I have never had an intrusion and attribute my safety to the juggernaut Norton Antivirus suite. All while venturing into the deepest and darkest realms of the interweb (for the treats me and most other people generally don’t admit using the web for) and living on a LAN. Can you describe how to mitigate the threats of booby traps on the web and is there a way to tell when I’ve been violated? Are most security threats on the information superhighway traps set up along the way? How do IP addresses work, and how do they relate to one’s security and privacy (am I leaving a trail of bread crumbs for the bear to follow)? Do security programs integrate into any web browser or bypass them completely? With your praise for the fox on fire browser, am I just as safe using it as Micro’s conquistador? i.e. Norton 2k7 adds certain toolbars to IE and displays the user’s current security status. Would using Firefox compromise the way Norton handles security threats while using the Internet since there are no such indicators on the other browser?
    Thanks mate

  2. Comment by Ian Saxon — 21 February 2007 @ 2:40 am

    Hi Goldilocks,

    Wow, quite a list of questions. I’ll do my best to answer each of them.

    1. Is Norton Antivirus Suite (and other juggernaut security software suites) good for “installing and forgetting”? Answer: I’ve always felt that most security programs give the impression that they do more than they actually do without user intervention. I’ve helped many friends who had installed Norton or McAfee (and many other antivirus programs) and subsequently expressed surprise when they got multiple viruses. The reason is that installing a security program is not enough – you need to actively update and scan in order for it to be effective.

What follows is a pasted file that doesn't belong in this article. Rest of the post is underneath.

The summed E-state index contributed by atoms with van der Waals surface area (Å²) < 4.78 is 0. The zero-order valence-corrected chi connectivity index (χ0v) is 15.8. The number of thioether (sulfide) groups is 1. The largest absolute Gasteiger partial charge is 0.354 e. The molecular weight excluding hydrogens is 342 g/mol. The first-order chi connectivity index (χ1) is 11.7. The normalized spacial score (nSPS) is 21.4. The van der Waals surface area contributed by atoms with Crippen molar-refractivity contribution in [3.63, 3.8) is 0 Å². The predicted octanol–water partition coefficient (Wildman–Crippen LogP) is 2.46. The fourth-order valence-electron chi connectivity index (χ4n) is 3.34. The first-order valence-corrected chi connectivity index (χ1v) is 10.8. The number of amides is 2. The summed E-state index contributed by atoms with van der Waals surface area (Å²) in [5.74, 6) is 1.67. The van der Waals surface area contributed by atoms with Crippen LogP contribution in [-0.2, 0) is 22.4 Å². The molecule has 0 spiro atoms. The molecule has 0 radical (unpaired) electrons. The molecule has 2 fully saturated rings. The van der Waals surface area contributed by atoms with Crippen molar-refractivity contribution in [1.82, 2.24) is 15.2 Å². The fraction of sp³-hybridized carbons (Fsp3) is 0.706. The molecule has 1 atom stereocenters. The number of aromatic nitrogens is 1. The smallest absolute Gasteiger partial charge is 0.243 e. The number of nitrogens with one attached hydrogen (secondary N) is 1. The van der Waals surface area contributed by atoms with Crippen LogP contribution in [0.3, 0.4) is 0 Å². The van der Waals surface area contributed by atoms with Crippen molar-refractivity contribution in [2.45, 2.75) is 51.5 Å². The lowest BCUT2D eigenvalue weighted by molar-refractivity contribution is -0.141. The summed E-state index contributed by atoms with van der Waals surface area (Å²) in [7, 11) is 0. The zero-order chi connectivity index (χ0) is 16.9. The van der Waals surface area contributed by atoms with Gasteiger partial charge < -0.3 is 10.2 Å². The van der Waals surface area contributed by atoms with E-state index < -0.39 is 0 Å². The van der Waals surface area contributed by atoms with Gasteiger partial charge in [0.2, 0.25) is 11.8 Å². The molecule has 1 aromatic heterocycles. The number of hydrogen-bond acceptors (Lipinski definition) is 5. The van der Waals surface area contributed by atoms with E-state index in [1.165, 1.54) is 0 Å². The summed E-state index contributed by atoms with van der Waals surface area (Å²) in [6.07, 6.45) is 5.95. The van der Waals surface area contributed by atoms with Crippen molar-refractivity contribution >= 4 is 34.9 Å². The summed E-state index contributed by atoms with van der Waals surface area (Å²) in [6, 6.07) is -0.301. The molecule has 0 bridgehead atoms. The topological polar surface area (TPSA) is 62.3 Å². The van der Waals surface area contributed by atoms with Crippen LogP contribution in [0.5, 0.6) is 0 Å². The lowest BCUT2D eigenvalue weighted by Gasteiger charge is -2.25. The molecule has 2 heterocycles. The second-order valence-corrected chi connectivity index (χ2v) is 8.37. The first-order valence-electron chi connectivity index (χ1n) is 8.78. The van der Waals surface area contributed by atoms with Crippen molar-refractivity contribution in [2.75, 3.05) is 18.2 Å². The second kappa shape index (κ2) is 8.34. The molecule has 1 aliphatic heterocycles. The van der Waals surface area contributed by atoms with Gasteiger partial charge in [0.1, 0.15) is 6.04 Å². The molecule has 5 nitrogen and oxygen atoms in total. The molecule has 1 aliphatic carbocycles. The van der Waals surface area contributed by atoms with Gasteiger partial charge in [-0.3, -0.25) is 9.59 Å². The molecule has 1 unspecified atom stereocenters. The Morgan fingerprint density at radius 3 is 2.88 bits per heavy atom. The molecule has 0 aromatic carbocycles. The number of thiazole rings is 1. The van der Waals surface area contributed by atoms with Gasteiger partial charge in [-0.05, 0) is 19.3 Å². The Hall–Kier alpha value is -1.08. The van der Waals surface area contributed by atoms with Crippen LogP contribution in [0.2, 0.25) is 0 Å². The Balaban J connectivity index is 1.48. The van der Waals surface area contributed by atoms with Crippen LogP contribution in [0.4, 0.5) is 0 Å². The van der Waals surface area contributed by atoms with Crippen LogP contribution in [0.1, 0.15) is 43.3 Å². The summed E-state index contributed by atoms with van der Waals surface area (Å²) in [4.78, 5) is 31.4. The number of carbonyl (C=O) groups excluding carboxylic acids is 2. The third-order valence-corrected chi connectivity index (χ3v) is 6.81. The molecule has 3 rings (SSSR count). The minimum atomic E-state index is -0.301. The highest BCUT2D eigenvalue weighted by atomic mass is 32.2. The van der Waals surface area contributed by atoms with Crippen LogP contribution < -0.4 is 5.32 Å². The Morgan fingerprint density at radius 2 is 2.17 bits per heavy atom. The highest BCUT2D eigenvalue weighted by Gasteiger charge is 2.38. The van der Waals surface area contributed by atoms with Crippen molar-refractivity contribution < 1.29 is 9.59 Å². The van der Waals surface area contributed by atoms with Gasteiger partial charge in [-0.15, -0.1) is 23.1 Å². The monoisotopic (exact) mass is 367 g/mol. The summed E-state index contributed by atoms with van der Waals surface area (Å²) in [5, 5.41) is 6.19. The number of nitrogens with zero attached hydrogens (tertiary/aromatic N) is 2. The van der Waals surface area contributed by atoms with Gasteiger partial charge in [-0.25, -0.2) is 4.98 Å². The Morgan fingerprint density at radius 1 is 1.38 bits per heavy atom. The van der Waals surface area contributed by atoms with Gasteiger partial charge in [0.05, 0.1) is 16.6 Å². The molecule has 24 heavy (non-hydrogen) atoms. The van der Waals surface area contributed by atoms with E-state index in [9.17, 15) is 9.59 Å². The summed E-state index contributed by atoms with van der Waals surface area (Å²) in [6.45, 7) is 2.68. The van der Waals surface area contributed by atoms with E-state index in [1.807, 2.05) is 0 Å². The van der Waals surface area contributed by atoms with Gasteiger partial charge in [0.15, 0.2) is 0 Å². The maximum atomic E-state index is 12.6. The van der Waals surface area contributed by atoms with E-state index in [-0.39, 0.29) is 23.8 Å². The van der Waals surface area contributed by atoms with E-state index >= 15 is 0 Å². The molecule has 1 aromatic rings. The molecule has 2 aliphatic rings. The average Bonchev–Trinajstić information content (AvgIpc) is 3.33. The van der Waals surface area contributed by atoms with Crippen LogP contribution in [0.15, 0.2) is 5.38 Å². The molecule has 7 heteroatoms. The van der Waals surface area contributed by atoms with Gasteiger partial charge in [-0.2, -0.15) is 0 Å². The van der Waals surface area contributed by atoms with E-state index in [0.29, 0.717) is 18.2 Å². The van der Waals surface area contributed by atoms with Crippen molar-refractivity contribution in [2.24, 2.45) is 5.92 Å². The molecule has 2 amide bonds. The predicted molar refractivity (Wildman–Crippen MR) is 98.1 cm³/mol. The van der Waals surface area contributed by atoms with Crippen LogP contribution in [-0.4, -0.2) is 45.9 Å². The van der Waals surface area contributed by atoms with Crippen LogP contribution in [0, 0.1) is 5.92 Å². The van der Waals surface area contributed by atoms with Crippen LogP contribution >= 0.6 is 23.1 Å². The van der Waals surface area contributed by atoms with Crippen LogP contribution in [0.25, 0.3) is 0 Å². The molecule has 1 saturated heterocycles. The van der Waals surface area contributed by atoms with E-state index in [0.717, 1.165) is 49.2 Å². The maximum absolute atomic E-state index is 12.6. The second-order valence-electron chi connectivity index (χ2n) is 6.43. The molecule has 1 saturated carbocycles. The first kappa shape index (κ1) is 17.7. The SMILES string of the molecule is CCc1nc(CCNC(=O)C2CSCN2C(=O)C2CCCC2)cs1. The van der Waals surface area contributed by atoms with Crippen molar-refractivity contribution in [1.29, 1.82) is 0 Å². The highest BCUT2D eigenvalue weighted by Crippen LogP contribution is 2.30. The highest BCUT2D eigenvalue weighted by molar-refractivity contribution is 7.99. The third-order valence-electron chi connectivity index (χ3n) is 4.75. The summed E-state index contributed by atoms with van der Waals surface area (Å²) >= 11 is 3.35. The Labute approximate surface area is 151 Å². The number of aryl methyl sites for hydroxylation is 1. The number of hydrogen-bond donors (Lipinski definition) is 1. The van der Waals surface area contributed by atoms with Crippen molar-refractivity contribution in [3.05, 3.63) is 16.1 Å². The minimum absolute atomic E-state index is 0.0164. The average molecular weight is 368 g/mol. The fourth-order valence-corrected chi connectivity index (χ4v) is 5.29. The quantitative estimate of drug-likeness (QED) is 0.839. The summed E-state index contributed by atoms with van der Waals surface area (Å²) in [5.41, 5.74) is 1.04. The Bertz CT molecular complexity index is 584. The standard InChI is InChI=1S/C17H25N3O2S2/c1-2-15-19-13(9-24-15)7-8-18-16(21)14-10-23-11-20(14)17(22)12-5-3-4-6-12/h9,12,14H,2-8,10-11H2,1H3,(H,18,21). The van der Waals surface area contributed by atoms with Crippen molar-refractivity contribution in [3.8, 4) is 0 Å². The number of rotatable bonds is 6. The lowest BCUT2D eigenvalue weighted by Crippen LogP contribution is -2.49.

While some Antivirus programs claim to be able to detect viruses “on the fly,” or proactively, programs often don’t detect viruses before they’ve installed because the “active” detection feature is simply not as thorough and capable as manual scans. You also need to ensure that your antivirus program is kept up to date with virus definitions – something that is usually done automatically but can be easily switched off by accident. Which brings me to another point: many antivirus programs (Norton included, in my opinion) train people to click away alerts and warnings without reading them because the warnings come so often and become annoying. So, even if Norton is trying to keep you protected, you can easily bypass its protection out of impatience and frustration (not a slight against you personally – I’ve done the same thing many times). Thus, some of the best antivirus programs are the simplest and least feature packed, because users pay more heed to their warnings and understand that they must take an active role in security.

    Also, while most virus scanners do a reasonable job locating and purging viruses, many are lackluster at eliminating spyware and adware. You need anti-spyware and anti-adware programs in addition to your virus scanner. While some security suites have started building anti-spyware and anti-adware features in, they’re often not as good as standalone products that have been around for several years.